The economics of a college degree

By Felix Salmon
July 12, 2010
BusinessWeek has a big feature on the value of a college degree, and naturally has <a href="http://www.businessweek.com/interactive_reports " data-share-img="" data-share="twitter,facebook,linkedin,reddit,google" data-share-count="true">

BusinessWeek has a big feature on the value of a college degree, and naturally has presented it in the format of a ranking. College rankings are profoundly silly things, and this one is no exception; it purports to calculate the extra amount of money that graduates of certain universities earn, compared to the amount that they would earn if they hadn’t gone to college, thereby coming up with some kind of dollar figure for value-for-money. It then ranks “30-year net return on investment”, which ranges from $1.69 million at MIT to just $998 at Black Hills State University in Spearfish, South Dakota.

There’s a lot to dislike here, and the BW story twists itself into knots listing one disclaimer after another. For one thing, the survey doesn’t look at how much people actually spend on college tuition: it just looks at the headline rack rates, failing to take into account any kind of grants or student aid. It also uses a 30-year-long dataset, which includes a lot of years when women were chronically underpaid. That penalizes women’s colleges.

What’s more, the survey does a very bad job of quantifying the benefits of a liberal-arts degree. Let’s say you go to college and then earn $45,000 a year working in the theater, or you end up with a steady job in public administration or social services. You’re clearly better off in many different ways than a high-school graduate earning the same amount — you’re probably happier in your job, you’re doing what you want, and you have more job security. But the BW methodology would give you a negative return on your university tuition, on the grounds that you missed out on earning money while you were at college.

There are other problems with the survey, too, which aren’t even hinted at in the BW story. Pay for college graduates has been rising over the past 30 years, while pay for individuals with no more than a high-school education has been falling sharply. But the survey pays no attention to those trends, and assumes that the income prospects for someone with no college education are the same now as they have been, on average, over the past 30 years. Needless to say, that’s ridiculous.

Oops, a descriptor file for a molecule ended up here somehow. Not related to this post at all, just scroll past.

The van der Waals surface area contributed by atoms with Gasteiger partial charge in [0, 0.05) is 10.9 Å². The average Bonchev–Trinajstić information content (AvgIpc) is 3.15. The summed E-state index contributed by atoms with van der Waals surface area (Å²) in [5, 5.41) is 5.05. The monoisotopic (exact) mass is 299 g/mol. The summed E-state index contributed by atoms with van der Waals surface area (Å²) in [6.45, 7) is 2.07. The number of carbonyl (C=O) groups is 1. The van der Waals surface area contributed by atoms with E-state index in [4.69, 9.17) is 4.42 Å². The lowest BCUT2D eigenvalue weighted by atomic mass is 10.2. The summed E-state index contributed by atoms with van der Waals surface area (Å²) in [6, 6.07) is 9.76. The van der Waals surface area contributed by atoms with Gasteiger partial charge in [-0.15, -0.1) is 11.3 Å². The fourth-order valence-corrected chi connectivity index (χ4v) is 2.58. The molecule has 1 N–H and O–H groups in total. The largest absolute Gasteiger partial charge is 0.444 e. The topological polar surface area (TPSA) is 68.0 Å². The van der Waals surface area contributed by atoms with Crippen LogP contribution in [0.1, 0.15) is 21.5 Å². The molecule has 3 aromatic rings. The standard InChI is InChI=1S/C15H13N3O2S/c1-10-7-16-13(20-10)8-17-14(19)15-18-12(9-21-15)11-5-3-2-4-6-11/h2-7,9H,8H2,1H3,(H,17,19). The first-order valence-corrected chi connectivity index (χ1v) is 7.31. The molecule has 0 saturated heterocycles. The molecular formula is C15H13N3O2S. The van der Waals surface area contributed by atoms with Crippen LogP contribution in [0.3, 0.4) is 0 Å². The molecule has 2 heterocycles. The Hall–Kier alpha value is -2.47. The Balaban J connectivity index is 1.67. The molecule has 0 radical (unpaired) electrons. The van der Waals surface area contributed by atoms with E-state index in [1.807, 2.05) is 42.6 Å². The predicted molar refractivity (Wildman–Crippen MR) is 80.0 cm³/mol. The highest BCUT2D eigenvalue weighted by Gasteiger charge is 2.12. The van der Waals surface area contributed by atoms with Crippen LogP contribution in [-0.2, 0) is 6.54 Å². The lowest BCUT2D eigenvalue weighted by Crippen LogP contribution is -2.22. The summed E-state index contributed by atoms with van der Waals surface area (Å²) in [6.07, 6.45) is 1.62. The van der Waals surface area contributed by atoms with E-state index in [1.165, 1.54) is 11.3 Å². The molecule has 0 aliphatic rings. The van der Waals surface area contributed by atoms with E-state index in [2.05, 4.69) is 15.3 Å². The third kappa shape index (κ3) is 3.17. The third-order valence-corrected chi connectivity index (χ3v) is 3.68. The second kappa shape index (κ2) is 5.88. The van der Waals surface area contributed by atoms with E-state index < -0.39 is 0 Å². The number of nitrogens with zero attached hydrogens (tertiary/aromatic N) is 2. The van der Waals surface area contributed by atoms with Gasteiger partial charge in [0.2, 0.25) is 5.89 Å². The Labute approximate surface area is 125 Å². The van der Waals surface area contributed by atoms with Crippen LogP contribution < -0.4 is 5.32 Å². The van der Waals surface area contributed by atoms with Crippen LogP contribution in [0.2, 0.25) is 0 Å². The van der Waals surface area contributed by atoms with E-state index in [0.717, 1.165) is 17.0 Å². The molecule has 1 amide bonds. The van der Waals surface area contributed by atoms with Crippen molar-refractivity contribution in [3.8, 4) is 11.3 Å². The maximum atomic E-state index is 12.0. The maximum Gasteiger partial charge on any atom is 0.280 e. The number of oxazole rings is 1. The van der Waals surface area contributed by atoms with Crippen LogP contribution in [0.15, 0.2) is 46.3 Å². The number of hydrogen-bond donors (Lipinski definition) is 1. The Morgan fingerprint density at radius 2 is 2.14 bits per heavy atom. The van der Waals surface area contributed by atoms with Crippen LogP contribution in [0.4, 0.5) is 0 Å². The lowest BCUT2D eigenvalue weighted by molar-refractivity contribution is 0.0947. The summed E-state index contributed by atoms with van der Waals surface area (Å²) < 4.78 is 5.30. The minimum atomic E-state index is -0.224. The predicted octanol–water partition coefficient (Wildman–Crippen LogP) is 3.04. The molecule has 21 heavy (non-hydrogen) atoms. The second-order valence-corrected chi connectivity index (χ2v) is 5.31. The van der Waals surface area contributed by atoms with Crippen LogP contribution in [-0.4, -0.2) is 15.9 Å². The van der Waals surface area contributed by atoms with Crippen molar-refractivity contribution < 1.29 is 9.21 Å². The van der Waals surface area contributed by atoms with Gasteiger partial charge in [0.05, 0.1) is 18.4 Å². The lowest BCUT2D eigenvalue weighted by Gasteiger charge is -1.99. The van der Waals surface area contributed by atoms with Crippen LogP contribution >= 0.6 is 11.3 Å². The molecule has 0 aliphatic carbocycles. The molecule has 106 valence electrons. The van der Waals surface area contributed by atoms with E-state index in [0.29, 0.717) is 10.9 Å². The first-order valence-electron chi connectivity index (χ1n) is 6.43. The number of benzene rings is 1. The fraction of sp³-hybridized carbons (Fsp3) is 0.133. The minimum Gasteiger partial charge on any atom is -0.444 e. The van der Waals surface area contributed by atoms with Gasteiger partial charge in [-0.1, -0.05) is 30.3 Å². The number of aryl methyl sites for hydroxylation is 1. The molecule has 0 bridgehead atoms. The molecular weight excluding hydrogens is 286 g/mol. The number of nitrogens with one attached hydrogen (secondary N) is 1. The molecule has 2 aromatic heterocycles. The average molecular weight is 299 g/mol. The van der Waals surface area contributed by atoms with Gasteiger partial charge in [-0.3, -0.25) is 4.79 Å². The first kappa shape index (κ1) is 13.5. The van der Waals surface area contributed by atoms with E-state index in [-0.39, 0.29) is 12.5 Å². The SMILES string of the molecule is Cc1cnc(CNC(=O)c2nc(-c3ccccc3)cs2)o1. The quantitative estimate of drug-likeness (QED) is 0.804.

The survey also assumes that students who drop out of any given university will make no more money than if they hadn’t enrolled at all. That’s trivially false in the case of top-ranked universities like MIT and Stanford, where you could probably make the case that dropouts end up making more money than graduates.

And the survey also concentrates solely on income, rather than wealth. Getting large paychecks is one — but only one — way to get wealthy. And I’m pretty sure that college graduates in general are wealthier than non-graduates earning the same amount of money. If nothing else, they have a tendency to marry each other, so even if they don’t end up earning a lot of money themselves, they can still benefit from their spouse’s higher income.

Even with all those caveats, one thing jumps out from the survey, which again BW doesn’t mention: even the very worst-performing colleges — the ones coming 851st and 852nd out of 852, for instance, where fewer than one in three students even graduate — have significantly positive “annualized net ROI”s. John Carney looks at these numbers and concludes that “the ROI on going to college is worse than the S&P” — not when the ROI on the S&P is negative, it isn’t. Clearly anybody who’s got a good chance of graduating from university would be much better going to university than investing their tuition money in an S&P 500 index fund.

The one thing which most annoys me about the survey, however, has nothing to do with the methodology, and rather the way that the results are presented: you have to do a lot of clicking and scrolling to try to read them, and they’re not searchable. So while the results carefully make the distinction between public and private colleges, they don’t make the distinction between for-profit and non-profit private colleges. Are there any for-profit colleges in the list? How do they stack up? That’s one datapoint I’d be fascinated to see, but I can’t find it anywhere.

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Comments
14 comments so far

These kinds of metrics are rather silly, one can poke lots of holes in it either way. Two things you have overlooked:

a) Many individuals at the top schools will go on to get additional education so their total expense is higher.
b) Some percentage of the individuals will have to take out loans, so one has to consider the cost of debt payments and the associated spread.

More generally, the point of the “Liberal arts college is too expensive” crowd isn’t that additional education doesn’t lead to higher wages, but rather that it shouldn’t be a requirement for better jobs. Why does one have to bury themselves in 100k of debt for a college degree so they will be hired for “a steady job in public administration or social services?” Why is everyone who is unable to get that 100k loan, destined to spend their entire live working at the drive-thru. I can think of three reasons, but none are socially worthwhile by my accounting.